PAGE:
The idea of taking a silent walk might seem completely intuitive — but on TikTok, people are taking part in a challenge to stroll without the accompaniment of music or podcasts. Their goal? Boosting their mental health.
Content creator Mady Maio sparked the trend after posting a video that claimed walking without headphone noise granted her brain the space to think freely.
She described the experience as “mayhem” for the first two minutes, when the “mind is racing” and anxiety ensues.
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“But something happens after two minutes, where your brain just gets into this flow state and everything is quiet,” she said in her June 12 video. “And suddenly, you can … hear yourself.”
“After 30 minutes of silent walking, I suddenly had the clarity that I had always been looking for — brain fog lifted.”
Maio’s video currently has nearly 50,000 likes, sparking many other TikTok users to adopt the silent stroll as the new “hot girl walk.”
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The creator suggested that listening to music and podcasts doesn’t allow the brain to have “space” to welcome new ideas.
“Every time I finish a silent walk, I have a new idea for my business, I’ve untangled a weird situation in my head that I’ve been ruminating over and I feel like a lot of my current question marks get answered,” she said.
Triple board-certified psychiatrist Dr. Raafat W. Girgis said he considers silent walking a “unique meditation” that can promise “numerous benefits in as little as 10 minutes,” he told Fox News Digital.
“Participants will learn how to reduce stress in areas of concern — from work and family to finance pressures and possibly even world affairs,” said Girgis, who practices at Moment of Clarity, a mental health center in Orange County, California.
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“Learning how to block out the noise of the world and life in general is the primary goal of silent walking,” he added.
External noise causes brain stimulation in the nervous system, he said, which “responds by raising levels of stress hormones (endorphins) in the brain.”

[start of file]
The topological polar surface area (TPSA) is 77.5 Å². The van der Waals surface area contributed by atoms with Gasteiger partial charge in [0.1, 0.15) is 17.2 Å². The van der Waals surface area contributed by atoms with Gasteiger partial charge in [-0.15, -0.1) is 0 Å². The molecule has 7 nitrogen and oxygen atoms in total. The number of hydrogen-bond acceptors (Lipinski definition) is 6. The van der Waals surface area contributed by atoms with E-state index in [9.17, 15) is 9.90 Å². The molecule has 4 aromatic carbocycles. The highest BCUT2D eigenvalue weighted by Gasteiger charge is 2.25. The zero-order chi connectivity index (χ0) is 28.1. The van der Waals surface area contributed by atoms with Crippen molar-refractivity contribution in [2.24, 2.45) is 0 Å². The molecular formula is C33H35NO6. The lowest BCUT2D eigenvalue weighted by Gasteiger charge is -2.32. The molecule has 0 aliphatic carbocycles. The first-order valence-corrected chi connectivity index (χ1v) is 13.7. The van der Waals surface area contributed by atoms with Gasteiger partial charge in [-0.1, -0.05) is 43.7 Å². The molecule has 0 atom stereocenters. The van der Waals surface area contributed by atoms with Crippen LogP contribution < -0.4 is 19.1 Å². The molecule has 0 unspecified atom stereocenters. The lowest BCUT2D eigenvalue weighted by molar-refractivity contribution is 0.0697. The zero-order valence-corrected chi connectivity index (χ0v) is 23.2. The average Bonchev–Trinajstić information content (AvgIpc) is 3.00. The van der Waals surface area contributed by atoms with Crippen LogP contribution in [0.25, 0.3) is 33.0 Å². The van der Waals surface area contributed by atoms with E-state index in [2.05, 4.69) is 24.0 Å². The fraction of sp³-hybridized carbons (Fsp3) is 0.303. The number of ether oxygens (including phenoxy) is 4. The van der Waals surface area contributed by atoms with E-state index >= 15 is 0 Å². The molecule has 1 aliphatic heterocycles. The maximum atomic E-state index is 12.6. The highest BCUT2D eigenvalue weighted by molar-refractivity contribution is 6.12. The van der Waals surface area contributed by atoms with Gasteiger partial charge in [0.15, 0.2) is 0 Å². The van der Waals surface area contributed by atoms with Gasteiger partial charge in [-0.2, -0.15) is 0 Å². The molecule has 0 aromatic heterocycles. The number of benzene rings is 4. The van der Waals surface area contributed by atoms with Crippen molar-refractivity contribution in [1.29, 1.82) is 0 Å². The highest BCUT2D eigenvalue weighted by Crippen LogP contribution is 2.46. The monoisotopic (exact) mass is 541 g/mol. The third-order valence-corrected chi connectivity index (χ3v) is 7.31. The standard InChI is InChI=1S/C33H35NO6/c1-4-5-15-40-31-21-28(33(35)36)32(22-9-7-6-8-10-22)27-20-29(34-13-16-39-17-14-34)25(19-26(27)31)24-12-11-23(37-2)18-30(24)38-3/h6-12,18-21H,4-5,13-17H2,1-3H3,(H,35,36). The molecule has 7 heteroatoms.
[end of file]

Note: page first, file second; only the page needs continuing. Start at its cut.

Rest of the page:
Silent walking can also improve mood by combining body movement and exposure to nature, which allows the brain to “naturally release endorphins,” he continued.
“The body, mind and soul are connected,” Girgis said. “While in nature, removing the stressors and replacing them with quiet thought with no interference … your mood improves naturally.”
“Learning how to block out the noise of the world and life in general is the primary goal of silent walking.”
“Your mind clears, and your thoughts are more organized and positive.”
The psychiatrist also pointed out that strolling in silence can help promote mindfulness.
“Staying away from the noise can cultivate a sense of awareness and connection with your environment, promoting mental clarity and reducing rumination or intrusive thoughts,” he said.
Silently walking in nature allows the brain and body to focus on the present moment, Girgis said, while staying mindful and reducing excessive, repetitive thinking that can cause stress and worry.
Even though silent walking is now presenting itself as new and trendy, Girgis pointed out that some religious groups and modalities have practiced it as mental health treatment “for some time.”
“The goal is to find a way to [achieve] self-awareness and develop internal peace to … support whole personal wellness,” he said.
“Remembering to practice balance in all areas of life is the key to finding serenity in the midst of world affairs and personal stressors,” he went on.
Best practices for silent walking
Those who want to give silent walking a try should start by choosing an outdoor setting that is noise-free, according to Girgis.
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The psychiatrist encouraged walkers to engage their senses while on the move, by taking in their surroundings, listening to nature, noticing thoughts and emotions, and being aware of their senses.
“Although there may be some discomfort in the silence, it is part of the learning process,” he said.
This walk does not have to be “long and drawn out,” Girgis said, as a mere 10 to 15 minutes will produce positive effects.
“I like to walk a little longer and enjoy the outdoors and the quiet,” he said.
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Walkers should consider reflecting and journaling after a silent walk to track mood changes and improvements in outlook on situations that may have been previously troubling, Girgis suggested.